If Google Maps is to be believed, Paul Adam's house technically does not exist. Located on the outskirts of Tottenham, NSW (about 90 minutes west of Dubbo), his property doesn’t show up on a GPS, let alone the world’s most comprehensive map service.

Adam runs a grain and land operation while raising a family in their tight-knit community. But like those in Orange, Cargo and even a neighbour in Tottenham, Adam’s ability to juggle the expectations of a business and a family is becoming increasingly reliant on a network that doesn’t exist: “Mobile phones and data – the ability to do things on the go – has changed how we do business. We’re able to organise things, order parts, look at diagrams, trade grain, banking… all of that is part of our business and now we rely on it every day. We sometimes struggle to even get an email in the paddock – once you get below two bars it’s a struggle; with one bar we won’t receive anything. That lets us down a bit throughout the day.”

Like many communities in regional Australia, the disparity between what those in regional Australia pay compared to those in the city is simply a matter of fairness. “Is it comparable to what a big portion of Australia’s population receives? I don’t think so. I think we pay top dollar for a pretty average service at times. I don’t mind paying for extra service, but coverage is important and we need it with greater data packages.”

Paul Adam uses his tablet in the field

Though coverage is patchy (and business activity difficult) Adam has devised a multitude of workaround solutions to meet his and his family’s needs. But what happens when those needs multiply? Adam’s wife works as a school teacher, where she often has to stay well into the night to access reliable internet to complete her work. And for his young children – though the coverage may not be a huge issue now – Adam and his wife get a sense this is going to change in a big way: “Kids will probably start to have bigger assignments, so it’s going to be an ongoing issue, and our use of technology, even within our business, is changing all the time, so it’ll have greater demands on us too.”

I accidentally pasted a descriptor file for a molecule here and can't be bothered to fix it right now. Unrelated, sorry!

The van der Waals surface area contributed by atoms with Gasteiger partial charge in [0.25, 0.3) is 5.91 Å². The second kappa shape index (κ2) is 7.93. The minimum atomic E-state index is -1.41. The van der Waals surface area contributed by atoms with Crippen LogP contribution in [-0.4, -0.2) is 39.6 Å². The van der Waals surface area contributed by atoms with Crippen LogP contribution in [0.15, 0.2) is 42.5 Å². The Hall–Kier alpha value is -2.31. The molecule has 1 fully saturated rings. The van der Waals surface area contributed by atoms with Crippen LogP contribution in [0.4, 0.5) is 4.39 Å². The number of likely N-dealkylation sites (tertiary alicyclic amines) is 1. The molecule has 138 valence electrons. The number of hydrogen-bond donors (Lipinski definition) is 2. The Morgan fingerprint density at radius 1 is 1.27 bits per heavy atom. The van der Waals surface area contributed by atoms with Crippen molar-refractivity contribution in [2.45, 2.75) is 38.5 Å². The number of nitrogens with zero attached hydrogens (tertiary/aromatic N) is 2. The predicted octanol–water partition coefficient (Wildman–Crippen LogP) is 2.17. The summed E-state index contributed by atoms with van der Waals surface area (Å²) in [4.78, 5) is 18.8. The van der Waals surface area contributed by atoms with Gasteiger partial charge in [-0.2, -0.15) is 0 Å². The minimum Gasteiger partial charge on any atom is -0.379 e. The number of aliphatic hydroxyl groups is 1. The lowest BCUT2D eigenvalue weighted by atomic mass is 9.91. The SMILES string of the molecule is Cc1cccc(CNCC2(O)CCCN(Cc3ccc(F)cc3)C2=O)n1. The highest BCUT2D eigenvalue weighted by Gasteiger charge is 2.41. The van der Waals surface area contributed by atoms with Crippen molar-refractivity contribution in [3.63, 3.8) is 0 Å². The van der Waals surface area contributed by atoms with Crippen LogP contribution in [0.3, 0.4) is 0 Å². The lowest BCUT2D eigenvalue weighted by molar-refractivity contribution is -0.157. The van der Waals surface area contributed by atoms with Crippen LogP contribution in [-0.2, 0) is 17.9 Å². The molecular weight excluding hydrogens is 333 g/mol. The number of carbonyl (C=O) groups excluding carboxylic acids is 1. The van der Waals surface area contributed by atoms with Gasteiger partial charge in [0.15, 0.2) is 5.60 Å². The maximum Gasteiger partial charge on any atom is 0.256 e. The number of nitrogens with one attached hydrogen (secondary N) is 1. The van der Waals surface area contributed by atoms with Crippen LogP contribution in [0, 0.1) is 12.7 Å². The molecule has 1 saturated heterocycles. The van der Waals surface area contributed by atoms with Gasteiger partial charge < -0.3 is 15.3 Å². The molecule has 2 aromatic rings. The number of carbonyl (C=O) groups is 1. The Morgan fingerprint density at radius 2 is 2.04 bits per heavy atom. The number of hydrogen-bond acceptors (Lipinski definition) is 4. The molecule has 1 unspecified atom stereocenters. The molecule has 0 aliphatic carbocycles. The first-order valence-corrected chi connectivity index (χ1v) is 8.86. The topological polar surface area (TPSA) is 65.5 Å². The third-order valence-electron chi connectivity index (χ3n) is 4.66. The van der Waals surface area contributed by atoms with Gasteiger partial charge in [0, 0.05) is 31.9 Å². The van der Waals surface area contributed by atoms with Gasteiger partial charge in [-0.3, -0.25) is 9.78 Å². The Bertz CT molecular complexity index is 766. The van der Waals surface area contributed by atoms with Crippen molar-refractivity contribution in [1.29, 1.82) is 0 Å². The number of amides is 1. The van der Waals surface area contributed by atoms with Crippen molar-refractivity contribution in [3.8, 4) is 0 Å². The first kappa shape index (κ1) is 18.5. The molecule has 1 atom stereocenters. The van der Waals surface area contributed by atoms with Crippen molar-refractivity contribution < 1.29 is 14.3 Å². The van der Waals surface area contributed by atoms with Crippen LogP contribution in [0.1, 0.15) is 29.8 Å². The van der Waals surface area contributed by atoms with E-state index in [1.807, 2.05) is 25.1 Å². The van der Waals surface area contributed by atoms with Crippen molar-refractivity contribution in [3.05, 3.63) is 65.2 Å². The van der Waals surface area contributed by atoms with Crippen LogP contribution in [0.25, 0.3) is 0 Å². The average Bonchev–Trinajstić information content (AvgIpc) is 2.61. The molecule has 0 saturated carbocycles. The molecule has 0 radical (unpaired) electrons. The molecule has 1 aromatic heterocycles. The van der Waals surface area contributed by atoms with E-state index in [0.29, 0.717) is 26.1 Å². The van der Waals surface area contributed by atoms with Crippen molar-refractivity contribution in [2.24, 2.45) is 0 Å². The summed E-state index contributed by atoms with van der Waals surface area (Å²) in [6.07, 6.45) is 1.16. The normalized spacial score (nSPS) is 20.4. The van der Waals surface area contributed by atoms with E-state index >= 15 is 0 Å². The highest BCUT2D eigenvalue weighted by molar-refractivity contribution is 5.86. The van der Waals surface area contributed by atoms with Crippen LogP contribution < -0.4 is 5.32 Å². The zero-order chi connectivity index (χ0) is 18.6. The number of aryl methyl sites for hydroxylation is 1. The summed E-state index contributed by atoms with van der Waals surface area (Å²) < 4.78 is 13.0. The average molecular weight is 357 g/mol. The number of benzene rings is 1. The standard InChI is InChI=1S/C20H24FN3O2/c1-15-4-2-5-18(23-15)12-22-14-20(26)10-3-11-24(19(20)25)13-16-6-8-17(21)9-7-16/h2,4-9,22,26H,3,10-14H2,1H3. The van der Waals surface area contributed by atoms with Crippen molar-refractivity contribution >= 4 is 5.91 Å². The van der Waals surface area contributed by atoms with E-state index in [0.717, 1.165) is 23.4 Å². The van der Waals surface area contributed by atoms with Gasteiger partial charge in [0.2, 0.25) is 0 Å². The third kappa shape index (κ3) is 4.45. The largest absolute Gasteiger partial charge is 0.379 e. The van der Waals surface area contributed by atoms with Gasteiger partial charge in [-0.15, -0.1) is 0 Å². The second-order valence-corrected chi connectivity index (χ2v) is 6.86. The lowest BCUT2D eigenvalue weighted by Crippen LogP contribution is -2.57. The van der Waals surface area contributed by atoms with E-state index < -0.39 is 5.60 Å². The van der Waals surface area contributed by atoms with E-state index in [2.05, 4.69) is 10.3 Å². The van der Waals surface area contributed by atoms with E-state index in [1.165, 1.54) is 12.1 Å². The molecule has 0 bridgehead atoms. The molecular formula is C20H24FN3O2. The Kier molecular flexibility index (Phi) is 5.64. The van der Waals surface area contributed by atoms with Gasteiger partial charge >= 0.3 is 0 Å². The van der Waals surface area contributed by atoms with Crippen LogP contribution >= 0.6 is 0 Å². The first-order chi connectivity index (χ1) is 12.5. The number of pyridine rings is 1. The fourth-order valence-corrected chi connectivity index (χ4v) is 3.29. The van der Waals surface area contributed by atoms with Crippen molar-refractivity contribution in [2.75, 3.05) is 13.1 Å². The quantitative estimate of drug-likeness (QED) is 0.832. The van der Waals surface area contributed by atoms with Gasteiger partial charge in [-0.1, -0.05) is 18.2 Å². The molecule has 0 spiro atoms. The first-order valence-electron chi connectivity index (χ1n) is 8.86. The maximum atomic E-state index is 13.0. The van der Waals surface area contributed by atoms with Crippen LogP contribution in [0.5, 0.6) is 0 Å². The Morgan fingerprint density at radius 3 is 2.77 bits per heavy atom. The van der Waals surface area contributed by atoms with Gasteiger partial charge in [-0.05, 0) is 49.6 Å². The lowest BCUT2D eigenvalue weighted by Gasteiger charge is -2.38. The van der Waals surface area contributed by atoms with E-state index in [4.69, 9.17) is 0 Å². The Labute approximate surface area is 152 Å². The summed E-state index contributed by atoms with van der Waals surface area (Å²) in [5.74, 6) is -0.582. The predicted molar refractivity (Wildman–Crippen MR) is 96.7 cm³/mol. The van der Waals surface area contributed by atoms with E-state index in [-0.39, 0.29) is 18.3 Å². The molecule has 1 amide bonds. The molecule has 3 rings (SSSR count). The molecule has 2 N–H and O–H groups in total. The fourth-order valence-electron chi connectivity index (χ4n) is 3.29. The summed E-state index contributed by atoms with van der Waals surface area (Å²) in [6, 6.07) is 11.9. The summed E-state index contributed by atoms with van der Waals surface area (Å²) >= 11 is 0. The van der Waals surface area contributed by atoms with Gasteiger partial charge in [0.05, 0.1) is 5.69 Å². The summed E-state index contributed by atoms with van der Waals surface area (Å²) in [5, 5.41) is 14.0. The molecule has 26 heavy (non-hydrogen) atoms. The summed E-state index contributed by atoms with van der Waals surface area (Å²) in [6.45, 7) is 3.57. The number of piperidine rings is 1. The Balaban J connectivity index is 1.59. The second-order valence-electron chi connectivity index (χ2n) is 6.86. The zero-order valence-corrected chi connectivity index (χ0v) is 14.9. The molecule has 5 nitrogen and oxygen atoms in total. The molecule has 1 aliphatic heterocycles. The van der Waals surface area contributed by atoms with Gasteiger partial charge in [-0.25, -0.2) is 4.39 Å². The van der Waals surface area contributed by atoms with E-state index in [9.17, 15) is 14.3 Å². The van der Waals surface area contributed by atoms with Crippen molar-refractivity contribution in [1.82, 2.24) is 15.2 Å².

Paul Adam and his son in agricultural machinery

When it comes to technology in the field, Adam is spot-on – Precision Agriculture (or Smart Farming) – is one of the fastest growing Internet of Things (IoT) markets in the world. This involves taking data from sensors and satellites so farmers can make accurate decisions on when to fertilise and irrigate, when to harvest, or sell at the best market price. A study from IBM showed that 25% of preventable crop losses could have been saved with precision agriculture. This even extends to livestock where, for example, a drone with thermal imaging cameras could spot abnormal body temperatures and find unhealthy patterns amongst the herd, thus solving the problem before it spreads.

Paul Adam and his son in the field

To harness this new frontier of technology, we need a reliable network first. For Adam, this is priority number one, and an area where the local monopoly doesn’t help. “I don’t have a choice in our telco provider – Telstra is our only option. The only other option is up in Tullamore; [they have] an Optus tower with intermittent reception all the way back home.” For farmers like Adam, the idea of domestic roaming – where mobile towers are open to all consumers, regardless of which mobile provider they are with – would be a boon for coverage and choice:

“At the moment [Telstra] still have a monopoly on the market. Quite often in business dealings we have people coming to our farm, and unless they are with Telstra it gets awkward finding our farm. Domestic roaming would certainly open up the market and open up better access to mobile service throughout the bush.”

3 Minute Read

Read More